000049442 001__ 49442
000049442 005__ 20180122210824.0
000049442 037__ $$a319-2016-9960
000049442 041__ $$aen
000049442 245__ $$aProductivity of Nanobiotechnology Research and Education in U.S. Universities
000049442 260__ $$c2009
000049442 269__ $$a2009
000049442 270__ $$mxiay@missouri.edu$$pXia,   Yin
000049442 300__ $$a15
000049442 336__ $$aConference Paper/ Presentation
000049442 490__ $$aSelected Paper 612988
000049442 520__ $$aThe National Science Foundation (NSF) estimates that nanotechnology will become a trillion-dollar industry by 2015 and that 800,000 workers will be needed in this field in the United States.  Nanobiotechnology ― the interface of nanotechnology and the life sciences ― is one of the most active and promising application frontiers in nanotechnology.  To assess the productivity of basic and applied research and education in this field, I construct a structural model composed of a system of three equations which respectively represent the productions of a university’s scientific publications, patents, and graduate training outputs.  The model is estimated using a unique data set on thirty universities that participated in nanobiotechnology during the 1990-2005 period.  Ten of them are private universities, ten are public land-grant universities, and ten are public non-land-grant universities.  
Universities indeed serve as a principal seedbed for future development of the cutting-edge nanobiotechnology.  NSF investment in nanobiotechnology strongly affects the university’s basic science research and graduate education.  The university’s research expenditures in life sciences, engineering, and physical sciences contribute to its nanobiotechnology fields. Importantly, there is no evidence that science and graduate training compete strongly with one another.  Rather, basic science research and graduate education serve as strong complements to one another, while basic science and applied research, and applied research and graduate education serve as weak complements.  On average, public non-land-grant universities are more efficient in applied research.  Such characteristics of universities, however, do not significantly affect the universities’ efficiencies in basic research and graduate education in nanobiotechnology.  Presence of a nanotechnology research center on campus enhances the university’s basic science research and a formal nanotechnology education program promotes the university’s graduate education.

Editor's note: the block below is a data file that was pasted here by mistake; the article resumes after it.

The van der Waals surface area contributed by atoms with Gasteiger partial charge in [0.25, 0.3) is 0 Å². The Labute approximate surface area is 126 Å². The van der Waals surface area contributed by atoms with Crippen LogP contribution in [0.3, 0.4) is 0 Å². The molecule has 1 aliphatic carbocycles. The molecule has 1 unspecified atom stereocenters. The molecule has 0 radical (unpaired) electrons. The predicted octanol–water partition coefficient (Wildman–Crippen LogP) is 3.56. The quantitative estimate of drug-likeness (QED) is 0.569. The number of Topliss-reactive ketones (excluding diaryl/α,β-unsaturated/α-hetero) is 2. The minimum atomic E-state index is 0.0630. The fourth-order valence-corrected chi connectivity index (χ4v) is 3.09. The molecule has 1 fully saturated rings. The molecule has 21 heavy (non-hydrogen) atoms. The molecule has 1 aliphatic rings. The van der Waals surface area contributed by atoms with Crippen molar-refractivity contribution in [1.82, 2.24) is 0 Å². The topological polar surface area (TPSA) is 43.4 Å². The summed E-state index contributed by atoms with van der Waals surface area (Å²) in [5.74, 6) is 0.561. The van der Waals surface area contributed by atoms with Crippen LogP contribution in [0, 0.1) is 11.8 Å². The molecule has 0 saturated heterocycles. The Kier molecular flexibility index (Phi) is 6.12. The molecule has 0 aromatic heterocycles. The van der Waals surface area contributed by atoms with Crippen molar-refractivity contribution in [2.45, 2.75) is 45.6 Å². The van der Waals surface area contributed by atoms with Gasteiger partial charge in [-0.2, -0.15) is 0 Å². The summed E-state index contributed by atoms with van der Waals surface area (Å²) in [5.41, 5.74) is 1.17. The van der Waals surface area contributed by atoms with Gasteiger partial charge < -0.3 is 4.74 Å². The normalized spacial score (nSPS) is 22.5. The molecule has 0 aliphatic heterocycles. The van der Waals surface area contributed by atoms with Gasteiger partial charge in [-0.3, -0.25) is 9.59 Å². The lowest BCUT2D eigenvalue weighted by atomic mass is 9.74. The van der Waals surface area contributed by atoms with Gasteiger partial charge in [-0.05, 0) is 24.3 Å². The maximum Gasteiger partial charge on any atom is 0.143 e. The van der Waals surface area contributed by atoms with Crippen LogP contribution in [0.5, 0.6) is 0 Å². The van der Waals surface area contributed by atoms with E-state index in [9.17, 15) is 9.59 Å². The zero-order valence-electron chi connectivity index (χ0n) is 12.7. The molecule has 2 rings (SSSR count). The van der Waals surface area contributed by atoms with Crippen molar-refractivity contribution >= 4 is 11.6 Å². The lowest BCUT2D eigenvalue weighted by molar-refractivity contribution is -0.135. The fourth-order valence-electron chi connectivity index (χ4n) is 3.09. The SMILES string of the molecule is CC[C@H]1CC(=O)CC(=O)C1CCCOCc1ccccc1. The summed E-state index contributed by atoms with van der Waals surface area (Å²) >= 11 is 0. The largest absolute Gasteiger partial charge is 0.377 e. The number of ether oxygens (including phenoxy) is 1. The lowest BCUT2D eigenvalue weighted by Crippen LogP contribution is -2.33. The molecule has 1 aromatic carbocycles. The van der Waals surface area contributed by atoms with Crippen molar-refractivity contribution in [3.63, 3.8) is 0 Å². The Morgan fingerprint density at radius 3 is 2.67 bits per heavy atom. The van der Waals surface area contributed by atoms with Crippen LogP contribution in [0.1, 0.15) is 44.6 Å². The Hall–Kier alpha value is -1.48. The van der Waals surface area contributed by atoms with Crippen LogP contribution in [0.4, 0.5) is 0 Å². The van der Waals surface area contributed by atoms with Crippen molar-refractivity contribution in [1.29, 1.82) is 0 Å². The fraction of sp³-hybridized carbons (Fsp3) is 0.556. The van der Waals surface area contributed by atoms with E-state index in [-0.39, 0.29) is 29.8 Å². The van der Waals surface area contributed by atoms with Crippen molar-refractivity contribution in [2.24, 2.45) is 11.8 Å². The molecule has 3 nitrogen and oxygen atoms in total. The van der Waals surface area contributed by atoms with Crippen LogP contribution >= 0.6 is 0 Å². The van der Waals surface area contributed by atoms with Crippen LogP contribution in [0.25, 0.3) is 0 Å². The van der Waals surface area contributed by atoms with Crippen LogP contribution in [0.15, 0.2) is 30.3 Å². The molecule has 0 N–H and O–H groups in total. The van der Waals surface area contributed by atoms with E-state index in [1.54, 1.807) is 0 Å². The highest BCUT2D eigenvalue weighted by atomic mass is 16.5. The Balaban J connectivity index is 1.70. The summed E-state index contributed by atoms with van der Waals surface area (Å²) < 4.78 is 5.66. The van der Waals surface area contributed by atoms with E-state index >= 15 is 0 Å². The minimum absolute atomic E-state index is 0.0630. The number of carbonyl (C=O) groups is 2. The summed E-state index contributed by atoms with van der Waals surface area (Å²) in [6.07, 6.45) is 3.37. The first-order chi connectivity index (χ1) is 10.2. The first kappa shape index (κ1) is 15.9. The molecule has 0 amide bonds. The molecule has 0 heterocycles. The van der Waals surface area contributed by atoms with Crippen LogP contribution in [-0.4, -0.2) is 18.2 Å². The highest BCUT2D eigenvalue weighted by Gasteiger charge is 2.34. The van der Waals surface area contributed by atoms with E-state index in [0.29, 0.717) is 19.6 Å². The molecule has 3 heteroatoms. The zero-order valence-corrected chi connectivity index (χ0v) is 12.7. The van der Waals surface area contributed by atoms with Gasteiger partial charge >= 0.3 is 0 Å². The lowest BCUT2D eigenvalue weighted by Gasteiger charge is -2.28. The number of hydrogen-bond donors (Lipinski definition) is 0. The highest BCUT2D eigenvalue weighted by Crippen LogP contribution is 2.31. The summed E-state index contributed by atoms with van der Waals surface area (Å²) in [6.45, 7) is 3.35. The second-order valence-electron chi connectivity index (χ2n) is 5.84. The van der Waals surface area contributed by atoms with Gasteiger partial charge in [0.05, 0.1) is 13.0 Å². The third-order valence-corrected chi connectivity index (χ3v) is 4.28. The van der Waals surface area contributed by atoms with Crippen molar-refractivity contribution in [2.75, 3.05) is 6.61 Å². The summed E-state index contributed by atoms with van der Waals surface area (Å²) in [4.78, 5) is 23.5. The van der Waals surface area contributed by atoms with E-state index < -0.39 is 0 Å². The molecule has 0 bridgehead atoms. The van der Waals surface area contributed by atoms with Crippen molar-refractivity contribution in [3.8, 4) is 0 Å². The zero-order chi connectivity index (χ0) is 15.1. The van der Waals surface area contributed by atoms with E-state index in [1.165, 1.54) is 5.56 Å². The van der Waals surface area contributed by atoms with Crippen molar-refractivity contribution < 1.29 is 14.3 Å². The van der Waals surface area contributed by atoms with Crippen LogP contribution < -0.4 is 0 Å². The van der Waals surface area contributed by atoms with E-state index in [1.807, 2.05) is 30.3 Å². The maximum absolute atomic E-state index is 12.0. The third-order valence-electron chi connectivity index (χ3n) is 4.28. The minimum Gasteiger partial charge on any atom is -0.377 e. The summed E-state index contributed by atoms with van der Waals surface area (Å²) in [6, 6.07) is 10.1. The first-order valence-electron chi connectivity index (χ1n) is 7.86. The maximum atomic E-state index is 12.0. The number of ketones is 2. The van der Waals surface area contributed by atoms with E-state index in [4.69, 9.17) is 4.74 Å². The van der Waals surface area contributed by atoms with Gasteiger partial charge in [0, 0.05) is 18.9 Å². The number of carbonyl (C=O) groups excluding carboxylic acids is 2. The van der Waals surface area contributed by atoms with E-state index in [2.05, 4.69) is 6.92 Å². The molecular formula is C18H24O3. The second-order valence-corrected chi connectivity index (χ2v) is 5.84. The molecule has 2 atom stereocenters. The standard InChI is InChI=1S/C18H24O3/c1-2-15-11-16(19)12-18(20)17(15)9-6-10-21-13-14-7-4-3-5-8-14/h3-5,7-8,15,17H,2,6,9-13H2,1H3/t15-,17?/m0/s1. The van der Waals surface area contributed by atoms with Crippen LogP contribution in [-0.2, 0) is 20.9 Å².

000049442 542__ $$fLicense granted by Yin Xia (xiay@missouri.edu) on 2009-05-01T10:23:05Z (GMT):

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000049442 650__ $$aProductivity Analysis
000049442 650__ $$aResearch and Development/Tech Change/Emerging Technologies
000049442 6531_ $$ananotechnology
000049442 6531_ $$agraduate education
000049442 6531_ $$auniversity research
000049442 6531_ $$aproductivity
000049442 700__ $$aXia, Yin
000049442 8564_ $$s99652$$uhttp://ageconsearch.umn.edu/record/49442/files/Xia%20AAEA%202009%20Selected%20paper.pdf
000049442 887__ $$ahttp://purl.umn.edu/49442
000049442 909CO $$ooai:ageconsearch.umn.edu:49442$$pGLOBAL_SET
000049442 912__ $$nSubmitted by Yin Xia (xiay@missouri.edu) on 2009-05-01T10:24:06Z
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Xia AAEA 2009 Selected paper.pdf: 99652 bytes, checksum: ce23047529c012cbdd748a02d6c8a88a (MD5)
  Previous issue date: 2009
000049442 982__ $$gAgricultural and Applied Economics Association>2009 Annual Meeting, July 26-28, 2009, Milwaukee, Wisconsin
000049442 980__ $$a319